1. I finished my Master’s degree.

If my bachelor’s degree seemed an impossibility, then grad school was a pipe dream. I actually think I was in the final year of my bachelor’s when I started asking people to explain grad school to me. No one in my family had ever even gone to college and the only people I knew with graduate degrees were my professors. It was like some hidden Holy Grail that I was finally able to unlock. I am now a Jill of all trades and master of ONE!

  1. I rode the unicorn into extinction.

By this I mean that I had that elusive experience of all adulthood – I had my dream job. I had a job I loved so much that it didn’t feel like work. I just showed up to do what I wanted to do – what I had spent 20 years of my life preparing to do – and happened to get paid to do that every day. I would have been so happy to do that every single day until I died or retired. How many people in this country have the privilege of being able to say “I love what I do” and actually mean it? Or should I say, how many people can actually say “I love what I do” and are getting paid to do it at a level that meets all their living expenses. All dreams must come to an end, and the company I worked for decided to pull out of New York State. So I rode the unicorn to the end of the rainbow not to find a pot of gold like I had expected, but just an empty void that I still have not figured out how to fill. Once you’ve had your dream job, nothing else will ever live up to that experience. Especially when the job you find to replace the dream doesn’t even respect you. Now, this is extinction.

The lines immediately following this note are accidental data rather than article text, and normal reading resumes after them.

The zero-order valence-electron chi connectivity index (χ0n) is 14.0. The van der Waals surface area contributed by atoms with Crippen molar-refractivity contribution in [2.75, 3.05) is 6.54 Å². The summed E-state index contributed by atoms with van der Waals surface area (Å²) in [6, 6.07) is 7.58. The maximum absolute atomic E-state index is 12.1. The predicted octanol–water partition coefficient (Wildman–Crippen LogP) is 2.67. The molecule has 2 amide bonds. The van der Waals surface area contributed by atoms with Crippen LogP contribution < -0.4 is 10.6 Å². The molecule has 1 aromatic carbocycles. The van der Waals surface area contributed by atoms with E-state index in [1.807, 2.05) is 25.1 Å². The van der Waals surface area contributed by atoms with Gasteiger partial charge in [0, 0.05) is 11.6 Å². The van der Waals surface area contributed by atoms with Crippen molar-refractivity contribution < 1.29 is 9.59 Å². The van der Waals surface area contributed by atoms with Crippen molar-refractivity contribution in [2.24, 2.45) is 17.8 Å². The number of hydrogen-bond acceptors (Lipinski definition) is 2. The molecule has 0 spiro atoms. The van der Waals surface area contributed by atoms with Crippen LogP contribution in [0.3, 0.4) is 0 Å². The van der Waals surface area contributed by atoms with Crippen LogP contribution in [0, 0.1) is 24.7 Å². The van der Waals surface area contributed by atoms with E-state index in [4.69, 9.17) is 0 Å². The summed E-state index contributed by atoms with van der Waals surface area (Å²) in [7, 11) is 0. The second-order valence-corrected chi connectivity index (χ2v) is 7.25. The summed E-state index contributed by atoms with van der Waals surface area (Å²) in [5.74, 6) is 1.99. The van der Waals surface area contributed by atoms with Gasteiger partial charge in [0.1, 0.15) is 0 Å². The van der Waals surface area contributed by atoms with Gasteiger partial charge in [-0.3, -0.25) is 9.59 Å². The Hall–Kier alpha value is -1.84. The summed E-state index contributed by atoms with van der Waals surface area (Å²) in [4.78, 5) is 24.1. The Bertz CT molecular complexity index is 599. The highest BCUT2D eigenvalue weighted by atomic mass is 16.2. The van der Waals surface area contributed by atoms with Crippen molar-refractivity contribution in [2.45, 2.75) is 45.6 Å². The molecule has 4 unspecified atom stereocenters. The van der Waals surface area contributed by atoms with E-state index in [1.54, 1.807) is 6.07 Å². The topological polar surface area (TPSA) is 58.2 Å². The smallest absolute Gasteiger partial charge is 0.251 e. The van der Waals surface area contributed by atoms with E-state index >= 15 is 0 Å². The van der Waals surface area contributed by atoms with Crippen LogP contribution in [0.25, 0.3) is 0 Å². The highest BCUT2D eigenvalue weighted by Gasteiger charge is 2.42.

1. I bought a house.